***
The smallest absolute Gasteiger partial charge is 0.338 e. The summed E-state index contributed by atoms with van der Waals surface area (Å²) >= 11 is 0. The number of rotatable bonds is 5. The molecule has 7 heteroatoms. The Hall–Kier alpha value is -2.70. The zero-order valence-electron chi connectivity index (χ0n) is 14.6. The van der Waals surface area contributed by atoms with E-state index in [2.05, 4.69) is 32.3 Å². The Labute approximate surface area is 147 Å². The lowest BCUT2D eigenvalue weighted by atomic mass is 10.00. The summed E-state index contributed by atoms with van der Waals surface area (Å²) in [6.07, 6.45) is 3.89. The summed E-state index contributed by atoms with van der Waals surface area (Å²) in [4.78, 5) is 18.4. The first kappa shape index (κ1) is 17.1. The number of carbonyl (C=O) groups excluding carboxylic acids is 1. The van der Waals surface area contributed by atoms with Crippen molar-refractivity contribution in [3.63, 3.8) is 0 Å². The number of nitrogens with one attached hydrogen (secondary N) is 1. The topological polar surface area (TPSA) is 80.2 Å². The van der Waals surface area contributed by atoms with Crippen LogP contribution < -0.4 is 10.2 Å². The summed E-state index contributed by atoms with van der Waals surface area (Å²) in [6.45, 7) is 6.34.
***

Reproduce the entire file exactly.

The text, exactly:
The smallest absolute Gasteiger partial charge is 0.338 e. The summed E-state index contributed by atoms with van der Waals surface area (Å²) >= 11 is 0. The number of rotatable bonds is 5. The molecule has 7 heteroatoms. The Hall–Kier alpha value is -2.70. The zero-order valence-electron chi connectivity index (χ0n) is 14.6. The van der Waals surface area contributed by atoms with E-state index in [2.05, 4.69) is 32.3 Å². The Labute approximate surface area is 147 Å². The lowest BCUT2D eigenvalue weighted by atomic mass is 10.00. The summed E-state index contributed by atoms with van der Waals surface area (Å²) in [6.07, 6.45) is 3.89. The summed E-state index contributed by atoms with van der Waals surface area (Å²) in [4.78, 5) is 18.4. The first kappa shape index (κ1) is 17.1. The number of carbonyl (C=O) groups excluding carboxylic acids is 1. The van der Waals surface area contributed by atoms with Crippen molar-refractivity contribution in [3.63, 3.8) is 0 Å². The number of nitrogens with one attached hydrogen (secondary N) is 1. The topological polar surface area (TPSA) is 80.2 Å². The van der Waals surface area contributed by atoms with Crippen LogP contribution < -0.4 is 10.2 Å². The summed E-state index contributed by atoms with van der Waals surface area (Å²) in [6.45, 7) is 6.34.